In Monday’s New York Times editorial section, Robert Hahn of the American Enterprise Institute and Peter Passel of the Milken Institute wrote that drilling for oil in the Arctic National Wildlife Refuge (ANWR) and on the outer continental shelf (OCS) would make so much money for the U.S. treasury that it would enable huge swaths of other territory to be set aside as wilderness. In essence, let’s sacrifice ANWR and the OCS in order to save other sensitive areas around the country. And in support of this argument, Hahn and Passel used some basic economic calculations: at $100 per barrel, the total 18.5 billion barrels estimated to be in ANWR and in the OCS are worth $2.1 trillion (including some peripheral benefits in addition to the actual per-barrel price), and with $400 billion set aside for environmental recovery, that’s still $1.7 trillion that Congress could allocate for other environmental projects, such as the aformentioned wilderness areas.
There’s only one problem – the $400 billion they allocated only includes “the expected costs of developing all that oil, including cleaning up environmental damage….” There doesn’t appear to be any costs estimated for the carbon dioxide that will be put into the air in the process of combusting all that oil and the resultant damage to the global climate. Let’s do those calculations.
The Energy Information Administration keeps data on all the petroleum inputs and products produced on a monthly basis. According to this data, 564,629,000 barrels of refinery and blender products were produced in June, 2008 (the latest year the EIA has available). The EIA also has a list of definitions that you can use to determine what of those various products are used as fuels of one kind or another, and an estimate of how much carbon dioxide (CO2) each of those fuels produces per barrel combusted. Using that data, I was able to put together the table below (click on it for a full-size and more readable image):
The graph also has, based on the EIA data, how much carbon we can reasonably estimate as being put into the atmosphere if all the oil in ANWR and the OCS is combusted. It’s just over 8 billion tons of CO2. For comparision, the EIA estimates that the entire world put only 28.2 billion tons of CO2 into the air in it’s most recent year, 2005.
Now, if we apply cost estimates, in dollars per ton of CO2, to the total number of tons of CO2 acquired from the first table, we get the following table of costs:
By all means, check my numbers.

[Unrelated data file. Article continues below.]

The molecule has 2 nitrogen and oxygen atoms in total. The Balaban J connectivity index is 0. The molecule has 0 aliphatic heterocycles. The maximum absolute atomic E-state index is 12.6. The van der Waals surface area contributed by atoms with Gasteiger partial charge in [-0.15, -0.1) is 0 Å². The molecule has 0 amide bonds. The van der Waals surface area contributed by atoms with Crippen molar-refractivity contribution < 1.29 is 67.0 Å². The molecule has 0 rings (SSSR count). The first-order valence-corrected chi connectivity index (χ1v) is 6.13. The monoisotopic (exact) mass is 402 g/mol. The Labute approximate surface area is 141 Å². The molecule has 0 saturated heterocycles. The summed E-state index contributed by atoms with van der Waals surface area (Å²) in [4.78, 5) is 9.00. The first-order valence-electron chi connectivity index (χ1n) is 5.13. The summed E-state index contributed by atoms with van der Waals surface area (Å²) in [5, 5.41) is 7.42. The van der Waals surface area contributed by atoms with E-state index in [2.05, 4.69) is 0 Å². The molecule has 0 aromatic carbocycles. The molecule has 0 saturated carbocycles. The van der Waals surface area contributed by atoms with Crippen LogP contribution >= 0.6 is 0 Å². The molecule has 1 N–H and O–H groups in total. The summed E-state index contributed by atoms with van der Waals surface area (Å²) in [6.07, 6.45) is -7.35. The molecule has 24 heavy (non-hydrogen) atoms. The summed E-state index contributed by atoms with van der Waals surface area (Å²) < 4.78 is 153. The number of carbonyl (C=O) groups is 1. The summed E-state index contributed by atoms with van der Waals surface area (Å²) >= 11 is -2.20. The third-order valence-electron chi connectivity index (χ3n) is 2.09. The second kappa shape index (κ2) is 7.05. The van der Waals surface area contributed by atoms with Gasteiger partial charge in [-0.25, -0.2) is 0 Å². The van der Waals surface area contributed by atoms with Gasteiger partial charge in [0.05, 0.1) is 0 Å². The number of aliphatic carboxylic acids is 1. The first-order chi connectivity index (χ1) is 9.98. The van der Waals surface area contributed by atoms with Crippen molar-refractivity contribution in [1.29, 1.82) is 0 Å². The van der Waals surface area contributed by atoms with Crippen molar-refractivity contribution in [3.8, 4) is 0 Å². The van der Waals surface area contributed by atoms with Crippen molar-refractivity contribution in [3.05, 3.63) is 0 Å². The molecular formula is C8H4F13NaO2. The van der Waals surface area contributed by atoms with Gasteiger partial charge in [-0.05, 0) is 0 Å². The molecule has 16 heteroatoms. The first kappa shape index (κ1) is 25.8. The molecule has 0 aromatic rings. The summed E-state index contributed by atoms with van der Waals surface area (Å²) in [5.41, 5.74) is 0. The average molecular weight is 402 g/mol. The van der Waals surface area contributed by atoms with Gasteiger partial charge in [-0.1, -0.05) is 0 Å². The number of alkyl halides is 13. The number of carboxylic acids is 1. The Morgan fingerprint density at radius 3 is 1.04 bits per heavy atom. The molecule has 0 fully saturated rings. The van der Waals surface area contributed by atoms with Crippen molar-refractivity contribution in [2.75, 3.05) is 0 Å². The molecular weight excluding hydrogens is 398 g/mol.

Chicago Climate Exchange
Carbon Tax Center 10/10 hybrid plan
Social Cost of Carbon (SCC) estimate
UK DEFRA estimate
Lower Stern estimate
Upper Stern estimates (price for 2% is from DEFRA above, modified for 5% and 20% as “cost of doing nothing”)
Now, it’s a fair question why the price per ton of CO2 varies so greatly. It’s a function of different policies, different assumptions in different economic models, and, in the case of the Chicago Climate Exchange, a market failure as a result of an oversupply of trading credits.
I personally feel that the arguments put forth by Stern, as supported by Jim Hansen and others, are more likely estimates of the damage as a result of the “cost of doing nothing” than the lower estimates produced by the Carbon Tax Center, the lower end of the SCC, or skeptics like Bjorn Lomborg. For that reason, I expect that the likely cost of the carbon in ANWR and the OCS will be somewhere between the $681 billion and $6.81 trillion. In either case, however, it’s clear that the overall costs of extracting the oil from ANWR and the OCS is much more than the $400 billion estimated by Hahn and Passel. Instead, the total costs will be between $950 billion and $5.85 trillion.
In the first case, the U.S. might make a total of about $1.2 trillion ($2.1 income minus $950 billion costs), and then we have to ask ourselves agian whether that amount of money is enough to justify drilling if a lot of it is used for wilderness protection elsewhere in the U.S. – maybe it is, but maybe it isn’t. But if the CO2 costs are as high as $1.4 trillion (the 5% GDP level from the Stern review, not the 20% worst case), then the straight economic costs of drilling in ANWR and the OCS very nearly outweighs the income generated by the oil sales (there would be only $300 billion in profits).
And that’s not even trying to put a price on so-called “the loss of the intangible benefits Americans get from knowing that the Alaskan refuge and outer continental shelf have been left untouched.”